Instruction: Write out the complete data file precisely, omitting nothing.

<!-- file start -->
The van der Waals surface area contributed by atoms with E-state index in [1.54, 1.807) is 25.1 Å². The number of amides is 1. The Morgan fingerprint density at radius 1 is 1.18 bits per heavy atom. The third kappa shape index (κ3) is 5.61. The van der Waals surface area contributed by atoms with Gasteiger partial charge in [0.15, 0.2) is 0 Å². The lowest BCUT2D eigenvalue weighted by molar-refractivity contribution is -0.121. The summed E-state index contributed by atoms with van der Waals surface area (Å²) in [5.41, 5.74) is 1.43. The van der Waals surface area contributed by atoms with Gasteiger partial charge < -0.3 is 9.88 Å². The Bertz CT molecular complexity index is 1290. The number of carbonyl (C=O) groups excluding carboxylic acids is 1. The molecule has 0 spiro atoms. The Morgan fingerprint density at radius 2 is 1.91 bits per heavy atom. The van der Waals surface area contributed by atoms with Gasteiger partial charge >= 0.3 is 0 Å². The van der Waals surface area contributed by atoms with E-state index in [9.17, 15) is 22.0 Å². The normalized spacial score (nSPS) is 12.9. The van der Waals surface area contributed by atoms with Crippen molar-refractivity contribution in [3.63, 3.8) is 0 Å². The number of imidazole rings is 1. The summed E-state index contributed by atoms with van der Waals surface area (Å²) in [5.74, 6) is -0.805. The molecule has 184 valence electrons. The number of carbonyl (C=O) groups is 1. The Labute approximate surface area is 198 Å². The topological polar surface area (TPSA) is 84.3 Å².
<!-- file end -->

The van der Waals surface area contributed by atoms with E-state index in [1.54, 1.807) is 25.1 Å². The number of amides is 1. The Morgan fingerprint density at radius 1 is 1.18 bits per heavy atom. The third kappa shape index (κ3) is 5.61. The van der Waals surface area contributed by atoms with Gasteiger partial charge in [0.15, 0.2) is 0 Å². The lowest BCUT2D eigenvalue weighted by molar-refractivity contribution is -0.121. The summed E-state index contributed by atoms with van der Waals surface area (Å²) in [5.41, 5.74) is 1.43. The van der Waals surface area contributed by atoms with Gasteiger partial charge < -0.3 is 9.88 Å². The Bertz CT molecular complexity index is 1290. The number of carbonyl (C=O) groups excluding carboxylic acids is 1. The molecule has 0 spiro atoms. The Morgan fingerprint density at radius 2 is 1.91 bits per heavy atom. The van der Waals surface area contributed by atoms with Gasteiger partial charge >= 0.3 is 0 Å². The van der Waals surface area contributed by atoms with E-state index in [9.17, 15) is 22.0 Å². The normalized spacial score (nSPS) is 12.9. The van der Waals surface area contributed by atoms with Crippen molar-refractivity contribution in [3.63, 3.8) is 0 Å². The number of imidazole rings is 1. The summed E-state index contributed by atoms with van der Waals surface area (Å²) in [5.74, 6) is -0.805. The molecule has 184 valence electrons. The number of carbonyl (C=O) groups is 1. The Labute approximate surface area is 198 Å². The topological polar surface area (TPSA) is 84.3 Å².